Once I did get to see more, I noticed that a lot of the moms would gossip and snipe about other moms in the group who weren’t present. There was a whole lot of judgement being slung around about any mom who exhibited any deviation from the group’s parenting norm. This phenomenon wasn’t exclusive to any one group. Some of the things I noticed being picked on in particular were moms who were too busy with their kids’ activities, who were too cautious about what they fed their kids, who worked especially hard on their fitness, or who were extra crafty and seemed like a “supermom.” I expected some amount of gossip, which I’ve found to be common amongst groups of men or women equally, but the thing that surprised me was that I didn’t expect it to be centered on things that are generally considered positive. Anything a mom was doing that took extra time and effort was on the table. It was as if every mom doing well was somehow doing those things only to show up every other. These women’s own insecure or inadequate feelings were eclipsing their ability to even acknowledge that making the extra effort could possibly be for the person’s own sense of accomplishment, or simply because they were doing what they considered to be best for their family. Anytime I didn’t weigh in against the behavior in question- especially if I disagreed that it was a problem, but even when I merely stayed silent- I felt like I was filed away into the same category alongside those other judged moms. I’ll admit there were times that I agreed with the group simply from a feeling of peer pressure. I’m no saint, and I don’t claim to be. Sometimes I just wanted to feel accepted, and I would nod, and give a bland, “Yeah, I know.” or “Weird.”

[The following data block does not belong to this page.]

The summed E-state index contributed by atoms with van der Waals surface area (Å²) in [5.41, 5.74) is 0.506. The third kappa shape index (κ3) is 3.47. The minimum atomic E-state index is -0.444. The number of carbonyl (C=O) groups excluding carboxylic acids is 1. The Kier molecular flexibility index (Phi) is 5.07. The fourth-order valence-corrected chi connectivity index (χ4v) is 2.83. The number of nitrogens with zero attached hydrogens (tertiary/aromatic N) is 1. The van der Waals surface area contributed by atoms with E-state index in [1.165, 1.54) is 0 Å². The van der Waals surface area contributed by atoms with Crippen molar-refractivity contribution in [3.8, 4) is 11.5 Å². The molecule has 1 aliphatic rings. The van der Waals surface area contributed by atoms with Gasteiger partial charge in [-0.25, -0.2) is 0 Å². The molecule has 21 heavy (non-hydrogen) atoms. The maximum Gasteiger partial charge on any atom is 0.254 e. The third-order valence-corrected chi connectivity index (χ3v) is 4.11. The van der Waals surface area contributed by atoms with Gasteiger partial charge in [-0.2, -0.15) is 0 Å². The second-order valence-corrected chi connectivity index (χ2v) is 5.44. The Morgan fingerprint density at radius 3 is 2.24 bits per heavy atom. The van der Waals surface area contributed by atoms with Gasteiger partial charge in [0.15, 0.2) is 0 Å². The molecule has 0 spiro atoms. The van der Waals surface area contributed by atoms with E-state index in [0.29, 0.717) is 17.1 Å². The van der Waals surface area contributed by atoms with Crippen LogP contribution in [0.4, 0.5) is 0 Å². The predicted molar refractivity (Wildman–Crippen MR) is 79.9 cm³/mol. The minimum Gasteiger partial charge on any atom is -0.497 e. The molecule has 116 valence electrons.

While on some level, I would feel a twinge of guilt at participating, on another I just liked having other moms to go out with and having kids for my boys to socialize with, and there was still a significant part of the time that no one was being insulting or hurtful. These people weren’t villains with one dimensional, petty jealousy summing them up. Some were very thoughtful and helpful, there was a genuine element of friendship developing at various levels amongst group members. There just happened to also be a lot of judgement about anything “other.”

I realized that most of those niche groups were likely formed not in an effort to exclude the people who weren’t hard core enough about their particular interests, but rather, to find a group who wouldn’t ostracize them for those interests. It gave me a whole different perspective about the type of moms that must make up these groups, and I saw that I shouldn’t automatically assume they’re one-dimensional, either.